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I have been researching this for the past couple of days, and all I could find on the subject were a bunch of research papers, a demonstration video of a model that isn't publicly available, and a software that you have to pay hundreds for to make it useful, on a poorly designed and shady looking website. Everything else is for JPEG artifacts, de-noising (a completely separate issue), and video up-scaling. Either that, or it's just questions/answers on how to solve the issue from the source (camera, recording software, or editing software) rather than how to fix existing footage.

I am looking for a software, preferably AI based, that can remove and repair highly compressed videos their compression artifacts. (Discoloration, macro-blocking, banding, loss of detail, etc...) without a serious loss of existing detail or flickering between frames (Caused by frame-by-frame editing).

Does this actually exist? It really seems like it doesn't, and relevant information is hard to find.

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If I understand you correctly, then most of the restoration goals will be impossible to be reached. While my knowledge of existing videos tools is not extensive, I am still pretty sure such a software does not exist. As a software developer I have a good grasp of what is impossible and what is possible and what effort you need to do that.

When details are lost, they are lost. How should an AI restore these? Well, any AI has to be trained first and this needs to be done with pairs of a master video in highest quality and its heavily-compressed export in the target codec. The problem is that the export video has less information than the master and there is no way to define a sensible bidirectionaly mapping. Imagine the master contains a scene with a machine with little screws. Another scene shows a machine with rivets. But after a heavily compression you cannot see a difference between screws and rivets in the export video. Due to loss of detail, both screws and rivets now look like grey smudges. How should you decide what is correct if you only have the compressed video? You can only make a guess. And that's what the AI would do. This means you get a restored video that often shows quite different details than the original video, however now and then the AI will make correct guesses too. This is of course theoretical, I highly doubt there is an AI based software for this job as it would be extremely expensive in development and with only a few potentional customers the price tag would be enormous.

Discolouration is also hard to solve because often there's no easy way to differentiate between intended de-saturated areas and compression artifacts.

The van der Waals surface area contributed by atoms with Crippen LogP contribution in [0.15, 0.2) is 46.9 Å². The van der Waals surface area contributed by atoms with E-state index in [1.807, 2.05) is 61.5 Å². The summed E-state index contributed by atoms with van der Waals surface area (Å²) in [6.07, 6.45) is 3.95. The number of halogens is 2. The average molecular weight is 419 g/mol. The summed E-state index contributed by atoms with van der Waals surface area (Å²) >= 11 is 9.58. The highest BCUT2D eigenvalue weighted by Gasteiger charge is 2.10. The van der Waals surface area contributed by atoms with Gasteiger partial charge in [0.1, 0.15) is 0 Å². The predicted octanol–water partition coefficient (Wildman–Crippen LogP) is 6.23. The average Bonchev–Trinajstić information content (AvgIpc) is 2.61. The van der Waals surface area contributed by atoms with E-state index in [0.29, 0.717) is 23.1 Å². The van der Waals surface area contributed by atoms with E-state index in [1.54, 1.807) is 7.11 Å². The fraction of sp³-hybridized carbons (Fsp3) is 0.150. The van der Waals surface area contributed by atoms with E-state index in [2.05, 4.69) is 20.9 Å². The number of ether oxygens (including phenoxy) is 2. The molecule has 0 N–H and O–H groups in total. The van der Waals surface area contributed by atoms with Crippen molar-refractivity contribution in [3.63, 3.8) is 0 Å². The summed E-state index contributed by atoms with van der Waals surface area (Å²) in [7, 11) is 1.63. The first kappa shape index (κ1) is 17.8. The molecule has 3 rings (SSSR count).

Macro-blocking can be fixed in theory by applying a blur effect. But you have to sacrifice sharpness. Fine artifical noise can be added to gain a bit of sharpness again. Anyway, this can be done and such a function is probably available in some tools.

Colour bending can be solved in theory without too much effort but I don't know if anybody does offer such a thing.

Update: As has been pointed out in the comments, DaVinci Resolve can do de-bending. Both Premiere and Resolve use some AI based tools to restore a video to fix dust, scratches, de-interlace. But if I infer correctly this does not help much with your problem of restoring a heavily compressed video.

All in all, you cannot undo the artifacts of heavy compression.

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  • That's why the ai/machine-learning tech is what I'm looking for. As I understand it, they can be trained by providing a highly compressed video, and the original HD version, which means the results would be much more accurate than a simple algorithm, depending on how many examples its been trained with. This kind of thing exists for JPEG artifacts on images, and it works pretty well. Of course you can't expect it to be 100% accurate (what it would have looked like naturally) but something like that would be quite helpful when complete accuracy isn't necessary. Thanks for the info, though – Rylan Aug 17 '20 at 0:36
  • This answer is simply incorrect. DaVinci Resolve and Premiere both already use machine learning approaches for image restoration. They both use it for object removal. Resolve uses it to fix dust and scratches. Resolve has a de-banding and de-flickering algorithm, although I don't think that one uses machine learning, in particular. Resolve also uses ML to de-interlace. The tools are out there, and they'll only get better with time, they're just not as automatic as some would expect, and still require guidance from the user. – Jason Conrad Jan 9 at 6:14
  • @Jason Conrad You have a point and I'll update my answer a bit. But I'm not entirely convinced. Restoring a heavy compressed video such that it looks almost the same as the master is an incredible complex task. If it can be done, please write an answer where you explain how you do it. However, if it's impossible now but might be in the far future, this does not help the OP much. From what I know, people working on AI keep promising too much (and have done so for decades) and generally fall far behind their promises. So I'm not as optimistic as you. – Matt Jan 11 at 21:09
  • Thanks for the link. Looking of one of the restored cartoon I clearly see the improvement and even have an idea how they have done it in general. However, the difficult challenge wasn't tackled: there is still a lot of dirt/dust visible. The images are shaky, but I guess this can be mitigated with already existing stabilizing effects. Still wondering why they haven't done it. Nevertheless, it's a progress. But I'm sceptical if this works on non-cartoon video with digital artefacts resulting from high compression. – Matt Feb 8 at 7:58

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